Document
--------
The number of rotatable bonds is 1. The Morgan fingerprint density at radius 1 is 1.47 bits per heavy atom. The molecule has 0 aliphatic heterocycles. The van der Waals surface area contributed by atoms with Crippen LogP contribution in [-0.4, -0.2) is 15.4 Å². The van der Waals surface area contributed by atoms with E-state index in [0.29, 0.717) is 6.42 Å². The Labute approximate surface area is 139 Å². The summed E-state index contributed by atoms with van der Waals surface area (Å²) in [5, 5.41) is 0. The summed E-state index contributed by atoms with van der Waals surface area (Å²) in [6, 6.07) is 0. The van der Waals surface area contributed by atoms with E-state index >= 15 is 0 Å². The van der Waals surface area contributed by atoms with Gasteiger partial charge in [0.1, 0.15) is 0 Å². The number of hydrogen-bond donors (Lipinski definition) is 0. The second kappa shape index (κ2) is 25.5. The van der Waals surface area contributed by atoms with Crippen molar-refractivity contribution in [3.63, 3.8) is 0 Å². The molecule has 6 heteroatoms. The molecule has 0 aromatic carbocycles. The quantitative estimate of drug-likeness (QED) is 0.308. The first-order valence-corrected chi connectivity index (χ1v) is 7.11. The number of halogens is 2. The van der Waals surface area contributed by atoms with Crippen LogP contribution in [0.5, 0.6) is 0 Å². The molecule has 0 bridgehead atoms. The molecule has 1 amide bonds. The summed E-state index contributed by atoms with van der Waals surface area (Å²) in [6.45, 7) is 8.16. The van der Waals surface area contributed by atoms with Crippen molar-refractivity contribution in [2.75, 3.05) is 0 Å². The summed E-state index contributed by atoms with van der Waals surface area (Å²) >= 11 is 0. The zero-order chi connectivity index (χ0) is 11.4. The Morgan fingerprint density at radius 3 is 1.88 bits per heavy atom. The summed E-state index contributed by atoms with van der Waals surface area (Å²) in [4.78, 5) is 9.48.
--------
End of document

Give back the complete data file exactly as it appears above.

The number of rotatable bonds is 1. The Morgan fingerprint density at radius 1 is 1.47 bits per heavy atom. The molecule has 0 aliphatic heterocycles. The van der Waals surface area contributed by atoms with Crippen LogP contribution in [-0.4, -0.2) is 15.4 Å². The van der Waals surface area contributed by atoms with E-state index in [0.29, 0.717) is 6.42 Å². The Labute approximate surface area is 139 Å². The summed E-state index contributed by atoms with van der Waals surface area (Å²) in [5, 5.41) is 0. The summed E-state index contributed by atoms with van der Waals surface area (Å²) in [6, 6.07) is 0. The van der Waals surface area contributed by atoms with E-state index >= 15 is 0 Å². The van der Waals surface area contributed by atoms with Gasteiger partial charge in [0.1, 0.15) is 0 Å². The number of hydrogen-bond donors (Lipinski definition) is 0. The second kappa shape index (κ2) is 25.5. The van der Waals surface area contributed by atoms with Crippen molar-refractivity contribution in [3.63, 3.8) is 0 Å². The molecule has 6 heteroatoms. The molecule has 0 aromatic carbocycles. The quantitative estimate of drug-likeness (QED) is 0.308. The first-order valence-corrected chi connectivity index (χ1v) is 7.11. The number of halogens is 2. The van der Waals surface area contributed by atoms with Crippen LogP contribution in [0.5, 0.6) is 0 Å². The molecule has 0 bridgehead atoms. The molecule has 1 amide bonds. The summed E-state index contributed by atoms with van der Waals surface area (Å²) in [6.45, 7) is 8.16. The van der Waals surface area contributed by atoms with Crippen molar-refractivity contribution in [2.75, 3.05) is 0 Å². The summed E-state index contributed by atoms with van der Waals surface area (Å²) >= 11 is 0. The zero-order chi connectivity index (χ0) is 11.4. The Morgan fingerprint density at radius 3 is 1.88 bits per heavy atom. The summed E-state index contributed by atoms with van der Waals surface area (Å²) in [4.78, 5) is 9.48.